Last year, the inaugural Stella winner, Carrie Tiffany, manifested the spirit of the Stellas by donating a portion of her award to her fellow shortlistees. This year, the Nelson Meers Foundation has replicated that generosity. But I, too, would like to use the opportunity of my great good fortune to give something back. I believe in the power of the written word to create change, to make a difference; to change the life of individuals, to change our national life, and with any luck to change our planet’s lifespan. I also believe we should all have equal access to that power. With this in mind, I intend to donate 10% of my award, split between two organisations that work indefatigably to achieve such empowerment.

The first is the Indigenous Literacy Foundation, which works at a community level to raise literacy levels and close the gap in educational outcomes between indigenous and non-indigenous Australians. It’s astonishing and heartbreaking to realize that just $140 will buy an ILF Early Literacy Book Pack for remote communities. My donation will allow the ILF to get twenty early literacy kits in the Book Buzz project into the hands of families (mothers, babies and toddlers) in the family engagement program that is run in Alice Springs through the Central Australian Aboriginal Congress.

The second organisation is my local high school, whose dedicated teachers work within the constraints of an under-funded public system to give all our kids the benefits of the free, secular education that is their birthright in a democratic nation. I will donate $2500 to Northcote High School, to be held in trust to fund an annual academic award, the Eureka Prize for Women’s History. This prize will recognize originality and creativity in a project, in any discipline, that investigates the experiences, ideas and actions of a woman or women in the past.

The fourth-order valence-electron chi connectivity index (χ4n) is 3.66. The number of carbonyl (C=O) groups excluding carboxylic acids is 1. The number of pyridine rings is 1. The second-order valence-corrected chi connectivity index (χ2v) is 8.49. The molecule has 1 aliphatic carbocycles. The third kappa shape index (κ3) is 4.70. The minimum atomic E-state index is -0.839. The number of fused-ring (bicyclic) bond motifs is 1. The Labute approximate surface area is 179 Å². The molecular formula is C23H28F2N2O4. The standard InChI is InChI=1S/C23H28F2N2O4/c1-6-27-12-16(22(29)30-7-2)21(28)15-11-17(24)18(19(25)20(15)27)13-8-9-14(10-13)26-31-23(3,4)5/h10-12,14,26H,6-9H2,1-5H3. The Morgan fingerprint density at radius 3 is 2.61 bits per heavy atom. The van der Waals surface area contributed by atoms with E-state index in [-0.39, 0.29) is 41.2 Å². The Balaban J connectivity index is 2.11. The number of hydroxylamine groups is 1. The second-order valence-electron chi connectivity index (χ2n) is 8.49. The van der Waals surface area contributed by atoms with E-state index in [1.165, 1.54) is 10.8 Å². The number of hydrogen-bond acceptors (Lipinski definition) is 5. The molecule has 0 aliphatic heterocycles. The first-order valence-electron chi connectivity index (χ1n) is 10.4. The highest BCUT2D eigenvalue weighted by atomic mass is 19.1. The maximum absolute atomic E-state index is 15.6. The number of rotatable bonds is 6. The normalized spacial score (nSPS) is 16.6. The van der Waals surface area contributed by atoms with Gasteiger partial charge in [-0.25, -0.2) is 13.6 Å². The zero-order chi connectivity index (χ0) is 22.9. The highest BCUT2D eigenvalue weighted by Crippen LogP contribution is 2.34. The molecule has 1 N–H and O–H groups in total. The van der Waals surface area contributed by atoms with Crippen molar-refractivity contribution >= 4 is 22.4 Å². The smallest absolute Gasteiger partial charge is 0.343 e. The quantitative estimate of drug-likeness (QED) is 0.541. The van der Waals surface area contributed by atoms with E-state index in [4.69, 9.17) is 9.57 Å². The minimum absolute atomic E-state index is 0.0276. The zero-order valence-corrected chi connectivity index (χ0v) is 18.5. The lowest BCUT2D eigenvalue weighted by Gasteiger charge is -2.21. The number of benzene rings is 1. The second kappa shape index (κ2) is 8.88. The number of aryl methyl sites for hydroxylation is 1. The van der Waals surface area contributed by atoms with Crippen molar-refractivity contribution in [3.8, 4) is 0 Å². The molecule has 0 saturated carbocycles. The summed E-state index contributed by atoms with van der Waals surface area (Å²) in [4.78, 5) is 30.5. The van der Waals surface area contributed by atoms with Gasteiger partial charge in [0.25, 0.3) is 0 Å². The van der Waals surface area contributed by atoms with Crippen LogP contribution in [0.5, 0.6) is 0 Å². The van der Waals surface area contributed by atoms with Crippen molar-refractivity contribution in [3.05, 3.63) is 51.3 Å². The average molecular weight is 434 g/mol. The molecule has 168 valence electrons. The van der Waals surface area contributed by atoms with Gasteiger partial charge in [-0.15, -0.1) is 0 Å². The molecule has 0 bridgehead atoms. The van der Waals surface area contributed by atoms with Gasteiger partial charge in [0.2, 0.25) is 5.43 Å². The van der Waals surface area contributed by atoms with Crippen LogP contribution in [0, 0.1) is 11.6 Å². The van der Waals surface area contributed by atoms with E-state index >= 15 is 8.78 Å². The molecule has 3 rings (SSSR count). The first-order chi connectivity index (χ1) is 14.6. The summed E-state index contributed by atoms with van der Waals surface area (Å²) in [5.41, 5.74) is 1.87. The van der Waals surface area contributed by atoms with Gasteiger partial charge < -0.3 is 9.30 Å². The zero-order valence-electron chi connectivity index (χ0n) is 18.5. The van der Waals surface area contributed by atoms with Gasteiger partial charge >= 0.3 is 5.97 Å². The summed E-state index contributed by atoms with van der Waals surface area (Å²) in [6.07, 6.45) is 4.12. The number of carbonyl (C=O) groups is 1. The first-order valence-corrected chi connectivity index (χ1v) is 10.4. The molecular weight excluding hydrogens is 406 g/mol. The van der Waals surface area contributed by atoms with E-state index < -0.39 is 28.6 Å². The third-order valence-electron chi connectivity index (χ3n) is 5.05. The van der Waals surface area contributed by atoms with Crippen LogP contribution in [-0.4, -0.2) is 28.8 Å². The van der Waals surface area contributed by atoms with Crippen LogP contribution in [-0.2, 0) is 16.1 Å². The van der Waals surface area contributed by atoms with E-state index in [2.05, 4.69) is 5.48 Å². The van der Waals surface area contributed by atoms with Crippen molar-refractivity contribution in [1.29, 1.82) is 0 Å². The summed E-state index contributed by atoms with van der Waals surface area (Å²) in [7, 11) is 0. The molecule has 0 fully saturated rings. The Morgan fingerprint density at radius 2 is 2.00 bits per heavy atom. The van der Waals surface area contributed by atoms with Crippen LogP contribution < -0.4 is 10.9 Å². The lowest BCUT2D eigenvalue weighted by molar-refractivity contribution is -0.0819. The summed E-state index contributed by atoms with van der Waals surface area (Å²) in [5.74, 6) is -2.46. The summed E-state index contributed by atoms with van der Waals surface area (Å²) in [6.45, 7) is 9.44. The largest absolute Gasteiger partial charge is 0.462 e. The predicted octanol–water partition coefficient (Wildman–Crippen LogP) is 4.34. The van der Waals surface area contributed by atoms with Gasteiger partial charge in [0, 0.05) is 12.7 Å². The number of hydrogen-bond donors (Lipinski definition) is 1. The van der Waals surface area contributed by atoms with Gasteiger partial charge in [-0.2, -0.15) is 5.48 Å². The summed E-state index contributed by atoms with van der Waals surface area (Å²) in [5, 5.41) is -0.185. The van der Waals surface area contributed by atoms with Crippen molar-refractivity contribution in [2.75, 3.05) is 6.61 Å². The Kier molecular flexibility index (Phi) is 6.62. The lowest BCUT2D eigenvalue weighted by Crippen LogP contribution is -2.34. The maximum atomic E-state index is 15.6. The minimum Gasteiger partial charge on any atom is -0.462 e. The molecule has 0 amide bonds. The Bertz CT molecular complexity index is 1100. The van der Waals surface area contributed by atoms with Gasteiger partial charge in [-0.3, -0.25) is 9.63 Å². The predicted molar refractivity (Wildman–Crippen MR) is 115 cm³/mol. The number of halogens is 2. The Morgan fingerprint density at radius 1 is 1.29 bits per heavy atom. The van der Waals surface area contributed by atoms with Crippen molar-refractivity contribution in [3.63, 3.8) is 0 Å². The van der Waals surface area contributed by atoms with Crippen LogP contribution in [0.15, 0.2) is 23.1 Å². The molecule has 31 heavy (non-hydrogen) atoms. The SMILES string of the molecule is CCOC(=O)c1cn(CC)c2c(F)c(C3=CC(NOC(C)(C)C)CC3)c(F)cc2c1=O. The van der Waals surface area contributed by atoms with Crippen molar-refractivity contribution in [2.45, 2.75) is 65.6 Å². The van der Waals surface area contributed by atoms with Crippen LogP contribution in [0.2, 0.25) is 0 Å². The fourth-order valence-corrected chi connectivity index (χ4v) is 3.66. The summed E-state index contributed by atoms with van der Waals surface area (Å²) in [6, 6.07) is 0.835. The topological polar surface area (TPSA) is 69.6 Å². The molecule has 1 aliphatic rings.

I am grateful for the chance afforded me by my Stella Prize to make these modest gestures.

But I am perhaps most thrilled that the prominence afforded by being a prize-winning author will bring new readers to my book. I think my fellow authors will agree that it is always the response of readers that makes all the long, lonely, hungry hours of research and writing worthwhile. It’s when I get emails like this one from ‘Jo’, which I received last week, that I know why we do it:

Dear Clare, my husband has just given me a copy of your book The Forgotten Rebels of Eureka. I have only just started reading it and am fascinated already. I am 73 years old and when I was learning about the Stockade at school, many years ago, I told my teacher that my grandmother’s aunt had been hidden in straw by her husband in their tent on the stockade. I was told off for telling lies and went home very upset as I remember my grandmother telling me this story. Well lucky me, my mum had a copy of her obituary (which I still have) published in the Ballarat news paper dated 1927 and entitled ‘A Grand Old Lady—Ballarat memories’. It is quite a long notice and tells this story of how Sarah was hidden by her husband William Wilmot in the straw in their tent. I took this to school and my history teacher actually apologised and said she did not realise that there were any women at the stockade. I have always been interested in the history of our country and my grandmother loved to tell me stories of our family as I was such a willing listener.

If only our national cultural and political institutions were as good listeners as Jo.

Professor Ulrich, in a less-well known passage, also had this to say about story-telling and history-making:

History is a conversation and sometimes a shouting match between present and past, though often the voices we most want to hear are barely audible. People make history by passing on gossip, saving old records, and by naming rivers, mountains, and children. Some people leave only their bones, though bones too make a history when someone notices.

My sincere thanks to the Stella Prize for starting this marvellous conversation. There is no doubt that people are taking notice. I confidently predict that before too long, there will be very little shouting and a whole lot more listening.

Clare Wright, 29 April 2014